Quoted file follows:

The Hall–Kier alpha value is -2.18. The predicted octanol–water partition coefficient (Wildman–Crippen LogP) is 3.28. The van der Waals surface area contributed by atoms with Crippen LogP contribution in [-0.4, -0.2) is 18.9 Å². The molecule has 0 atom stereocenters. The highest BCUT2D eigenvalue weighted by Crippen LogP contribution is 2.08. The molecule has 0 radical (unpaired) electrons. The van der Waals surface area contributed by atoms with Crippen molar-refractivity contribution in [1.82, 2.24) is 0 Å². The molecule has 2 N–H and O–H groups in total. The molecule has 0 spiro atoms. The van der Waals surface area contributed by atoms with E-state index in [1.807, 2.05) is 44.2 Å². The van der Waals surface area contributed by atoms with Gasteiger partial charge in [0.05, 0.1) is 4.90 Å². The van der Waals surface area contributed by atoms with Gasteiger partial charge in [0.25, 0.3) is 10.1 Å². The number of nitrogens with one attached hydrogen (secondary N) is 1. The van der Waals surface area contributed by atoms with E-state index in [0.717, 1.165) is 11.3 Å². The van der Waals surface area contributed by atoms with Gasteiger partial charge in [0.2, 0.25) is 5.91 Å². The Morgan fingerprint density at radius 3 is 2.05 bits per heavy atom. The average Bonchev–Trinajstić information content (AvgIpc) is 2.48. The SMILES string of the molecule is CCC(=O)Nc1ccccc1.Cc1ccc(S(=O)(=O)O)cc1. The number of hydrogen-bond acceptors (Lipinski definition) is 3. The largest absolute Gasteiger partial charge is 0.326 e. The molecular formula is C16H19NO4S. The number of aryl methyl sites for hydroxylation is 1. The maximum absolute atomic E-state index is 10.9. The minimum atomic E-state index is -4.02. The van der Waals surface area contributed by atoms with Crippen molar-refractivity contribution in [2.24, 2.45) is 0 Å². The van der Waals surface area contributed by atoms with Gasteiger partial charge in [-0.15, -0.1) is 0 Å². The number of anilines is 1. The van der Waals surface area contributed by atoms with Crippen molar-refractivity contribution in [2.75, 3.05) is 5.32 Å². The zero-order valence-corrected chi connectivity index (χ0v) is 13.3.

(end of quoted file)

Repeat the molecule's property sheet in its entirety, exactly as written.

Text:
The Hall–Kier alpha value is -2.18. The predicted octanol–water partition coefficient (Wildman–Crippen LogP) is 3.28. The van der Waals surface area contributed by atoms with Crippen LogP contribution in [-0.4, -0.2) is 18.9 Å². The molecule has 0 atom stereocenters. The highest BCUT2D eigenvalue weighted by Crippen LogP contribution is 2.08. The molecule has 0 radical (unpaired) electrons. The van der Waals surface area contributed by atoms with Crippen molar-refractivity contribution in [1.82, 2.24) is 0 Å². The molecule has 2 N–H and O–H groups in total. The molecule has 0 spiro atoms. The van der Waals surface area contributed by atoms with E-state index in [1.807, 2.05) is 44.2 Å². The van der Waals surface area contributed by atoms with Gasteiger partial charge in [0.05, 0.1) is 4.90 Å². The van der Waals surface area contributed by atoms with Gasteiger partial charge in [0.25, 0.3) is 10.1 Å². The number of nitrogens with one attached hydrogen (secondary N) is 1. The van der Waals surface area contributed by atoms with E-state index in [0.717, 1.165) is 11.3 Å². The van der Waals surface area contributed by atoms with Gasteiger partial charge in [0.2, 0.25) is 5.91 Å². The Morgan fingerprint density at radius 3 is 2.05 bits per heavy atom. The average Bonchev–Trinajstić information content (AvgIpc) is 2.48. The SMILES string of the molecule is CCC(=O)Nc1ccccc1.Cc1ccc(S(=O)(=O)O)cc1. The number of hydrogen-bond acceptors (Lipinski definition) is 3. The largest absolute Gasteiger partial charge is 0.326 e. The molecular formula is C16H19NO4S. The number of aryl methyl sites for hydroxylation is 1. The maximum absolute atomic E-state index is 10.9. The minimum atomic E-state index is -4.02. The van der Waals surface area contributed by atoms with Crippen molar-refractivity contribution in [2.24, 2.45) is 0 Å². The van der Waals surface area contributed by atoms with Gasteiger partial charge in [-0.15, -0.1) is 0 Å². The number of anilines is 1. The van der Waals surface area contributed by atoms with Crippen molar-refractivity contribution in [2.75, 3.05) is 5.32 Å². The zero-order valence-corrected chi connectivity index (χ0v) is 13.3.